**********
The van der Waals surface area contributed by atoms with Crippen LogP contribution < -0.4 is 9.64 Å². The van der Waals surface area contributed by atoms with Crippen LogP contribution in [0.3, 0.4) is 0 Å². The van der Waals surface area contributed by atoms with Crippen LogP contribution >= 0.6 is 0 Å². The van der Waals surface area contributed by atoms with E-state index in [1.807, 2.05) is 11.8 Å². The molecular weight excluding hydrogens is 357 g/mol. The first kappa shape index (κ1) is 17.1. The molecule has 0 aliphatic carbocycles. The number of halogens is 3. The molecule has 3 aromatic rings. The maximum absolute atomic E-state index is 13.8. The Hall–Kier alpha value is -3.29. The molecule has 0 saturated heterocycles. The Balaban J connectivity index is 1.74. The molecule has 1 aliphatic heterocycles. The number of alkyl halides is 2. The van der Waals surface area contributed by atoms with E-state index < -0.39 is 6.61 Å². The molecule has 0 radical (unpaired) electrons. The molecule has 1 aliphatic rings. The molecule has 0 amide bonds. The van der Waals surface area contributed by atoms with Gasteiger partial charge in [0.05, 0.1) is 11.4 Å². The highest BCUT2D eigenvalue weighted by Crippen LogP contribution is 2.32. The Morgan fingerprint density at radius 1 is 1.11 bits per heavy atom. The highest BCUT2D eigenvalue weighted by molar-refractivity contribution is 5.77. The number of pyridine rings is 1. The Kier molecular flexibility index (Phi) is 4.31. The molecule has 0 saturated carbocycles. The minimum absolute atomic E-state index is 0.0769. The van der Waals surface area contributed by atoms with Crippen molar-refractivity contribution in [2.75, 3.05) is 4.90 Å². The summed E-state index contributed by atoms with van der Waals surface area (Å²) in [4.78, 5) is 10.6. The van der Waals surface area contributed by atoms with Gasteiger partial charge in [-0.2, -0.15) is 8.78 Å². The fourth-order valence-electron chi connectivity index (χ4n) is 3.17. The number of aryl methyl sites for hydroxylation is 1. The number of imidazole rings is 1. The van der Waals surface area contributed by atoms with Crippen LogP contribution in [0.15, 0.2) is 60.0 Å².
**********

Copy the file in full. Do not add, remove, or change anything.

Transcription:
The van der Waals surface area contributed by atoms with Crippen LogP contribution < -0.4 is 9.64 Å². The van der Waals surface area contributed by atoms with Crippen LogP contribution in [0.3, 0.4) is 0 Å². The van der Waals surface area contributed by atoms with Crippen LogP contribution >= 0.6 is 0 Å². The van der Waals surface area contributed by atoms with E-state index in [1.807, 2.05) is 11.8 Å². The molecular weight excluding hydrogens is 357 g/mol. The first kappa shape index (κ1) is 17.1. The molecule has 0 aliphatic carbocycles. The number of halogens is 3. The molecule has 3 aromatic rings. The maximum absolute atomic E-state index is 13.8. The Hall–Kier alpha value is -3.29. The molecule has 0 saturated heterocycles. The Balaban J connectivity index is 1.74. The molecule has 1 aliphatic heterocycles. The number of alkyl halides is 2. The van der Waals surface area contributed by atoms with E-state index < -0.39 is 6.61 Å². The molecule has 0 radical (unpaired) electrons. The molecule has 1 aliphatic rings. The molecule has 0 amide bonds. The van der Waals surface area contributed by atoms with Gasteiger partial charge in [0.05, 0.1) is 11.4 Å². The highest BCUT2D eigenvalue weighted by Crippen LogP contribution is 2.32. The Morgan fingerprint density at radius 1 is 1.11 bits per heavy atom. The highest BCUT2D eigenvalue weighted by molar-refractivity contribution is 5.77. The number of pyridine rings is 1. The Kier molecular flexibility index (Phi) is 4.31. The molecule has 0 saturated carbocycles. The minimum absolute atomic E-state index is 0.0769. The van der Waals surface area contributed by atoms with Crippen molar-refractivity contribution in [2.75, 3.05) is 4.90 Å². The summed E-state index contributed by atoms with van der Waals surface area (Å²) in [4.78, 5) is 10.6. The van der Waals surface area contributed by atoms with Gasteiger partial charge in [-0.2, -0.15) is 8.78 Å². The fourth-order valence-electron chi connectivity index (χ4n) is 3.17. The number of aryl methyl sites for hydroxylation is 1. The number of imidazole rings is 1. The van der Waals surface area contributed by atoms with Crippen LogP contribution in [0.15, 0.2) is 60.0 Å².